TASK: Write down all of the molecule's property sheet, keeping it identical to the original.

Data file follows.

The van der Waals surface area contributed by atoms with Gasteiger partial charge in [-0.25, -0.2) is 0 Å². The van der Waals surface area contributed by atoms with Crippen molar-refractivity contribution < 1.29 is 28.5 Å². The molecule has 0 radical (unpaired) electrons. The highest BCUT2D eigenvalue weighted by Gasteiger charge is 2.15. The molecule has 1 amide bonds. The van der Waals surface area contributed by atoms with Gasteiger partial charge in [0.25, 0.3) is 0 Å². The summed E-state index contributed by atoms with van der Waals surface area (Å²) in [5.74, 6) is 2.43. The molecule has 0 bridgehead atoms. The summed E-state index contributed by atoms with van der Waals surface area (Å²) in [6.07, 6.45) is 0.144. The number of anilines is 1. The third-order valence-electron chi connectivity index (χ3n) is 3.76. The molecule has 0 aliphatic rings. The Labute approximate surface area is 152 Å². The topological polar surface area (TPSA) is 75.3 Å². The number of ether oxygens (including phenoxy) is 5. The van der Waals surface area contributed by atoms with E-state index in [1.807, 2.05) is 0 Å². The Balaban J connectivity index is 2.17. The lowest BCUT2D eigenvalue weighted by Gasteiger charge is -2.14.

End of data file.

The van der Waals surface area contributed by atoms with Gasteiger partial charge in [-0.25, -0.2) is 0 Å². The van der Waals surface area contributed by atoms with Crippen molar-refractivity contribution < 1.29 is 28.5 Å². The molecule has 0 radical (unpaired) electrons. The highest BCUT2D eigenvalue weighted by Gasteiger charge is 2.15. The molecule has 1 amide bonds. The van der Waals surface area contributed by atoms with Gasteiger partial charge in [0.25, 0.3) is 0 Å². The summed E-state index contributed by atoms with van der Waals surface area (Å²) in [5.74, 6) is 2.43. The molecule has 0 bridgehead atoms. The summed E-state index contributed by atoms with van der Waals surface area (Å²) in [6.07, 6.45) is 0.144. The number of anilines is 1. The third-order valence-electron chi connectivity index (χ3n) is 3.76. The molecule has 0 aliphatic rings. The Labute approximate surface area is 152 Å². The topological polar surface area (TPSA) is 75.3 Å². The number of ether oxygens (including phenoxy) is 5. The van der Waals surface area contributed by atoms with E-state index in [1.807, 2.05) is 0 Å². The Balaban J connectivity index is 2.17. The lowest BCUT2D eigenvalue weighted by Gasteiger charge is -2.14.